Reflection Three

Differences between traditional, printed content and online content

Traditional and printed content is restricted, with less space to play with. Therefore the layout is generally more compact and less spacious, making it less appealing to the eye and often harder to read. Paragraphs of online content can be shorter as there is often limitless space, making it less challenging for the reader compared to printed content.

Images are more accessible online as there is more space and it is often easier to avoid copyright rules compared to when physically printing image.

Online, links to further pages can be used to give extra information or advertise, whereas printed content has restricted advertisement space and can’t lead the reader to an alternative source.

Websites sub-editors may find useful?

Journalism.co.uk: This journalism website has a specific online catalogue of terms that would be useful to anyone working in field, especially a sub editor.

www.grammarly.com/Plagiarism_Checker
Although sub editors have their own ways of checking pieces of writing for plagiarism, this website is a quick and easy way to ensure no copyright laws are being broken as well as highlighting any major grammatical errors.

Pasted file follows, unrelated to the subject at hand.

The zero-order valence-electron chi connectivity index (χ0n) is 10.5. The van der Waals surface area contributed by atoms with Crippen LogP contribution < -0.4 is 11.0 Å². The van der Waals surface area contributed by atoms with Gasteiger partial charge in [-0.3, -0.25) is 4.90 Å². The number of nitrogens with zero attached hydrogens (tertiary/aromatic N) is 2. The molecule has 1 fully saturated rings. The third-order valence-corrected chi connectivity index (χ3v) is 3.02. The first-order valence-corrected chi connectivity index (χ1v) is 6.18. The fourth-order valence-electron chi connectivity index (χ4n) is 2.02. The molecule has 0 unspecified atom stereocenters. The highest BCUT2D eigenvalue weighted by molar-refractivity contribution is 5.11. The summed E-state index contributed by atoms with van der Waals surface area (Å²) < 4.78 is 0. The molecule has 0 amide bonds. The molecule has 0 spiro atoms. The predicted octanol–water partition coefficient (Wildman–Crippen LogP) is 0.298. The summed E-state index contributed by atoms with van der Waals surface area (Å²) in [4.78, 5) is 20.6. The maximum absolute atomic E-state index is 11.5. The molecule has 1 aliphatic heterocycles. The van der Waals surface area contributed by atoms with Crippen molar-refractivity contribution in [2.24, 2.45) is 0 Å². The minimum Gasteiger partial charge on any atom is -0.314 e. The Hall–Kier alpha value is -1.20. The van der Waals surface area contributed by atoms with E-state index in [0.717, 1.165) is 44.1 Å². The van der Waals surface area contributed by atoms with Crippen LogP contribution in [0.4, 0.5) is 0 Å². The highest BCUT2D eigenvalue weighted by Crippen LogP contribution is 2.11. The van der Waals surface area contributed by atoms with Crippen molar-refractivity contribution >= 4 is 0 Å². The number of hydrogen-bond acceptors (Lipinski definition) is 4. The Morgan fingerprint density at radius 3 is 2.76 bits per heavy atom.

Jakob Neilsen suggests that around 79% of web users simply scan content..

Large bulks of text are harder to read and are often skim read to save time. Short, sharp sentences help readers scan the text for the necessary information.

Sub headings and images may catch the readers attention, keep them engaged and make them want to read the article. On the other hand some readers may get a story by only looking at the images and headings without reading any of the text.

Neilson is suggesting that writers need to take this into consideration when writing, making it engaging and easy to read.

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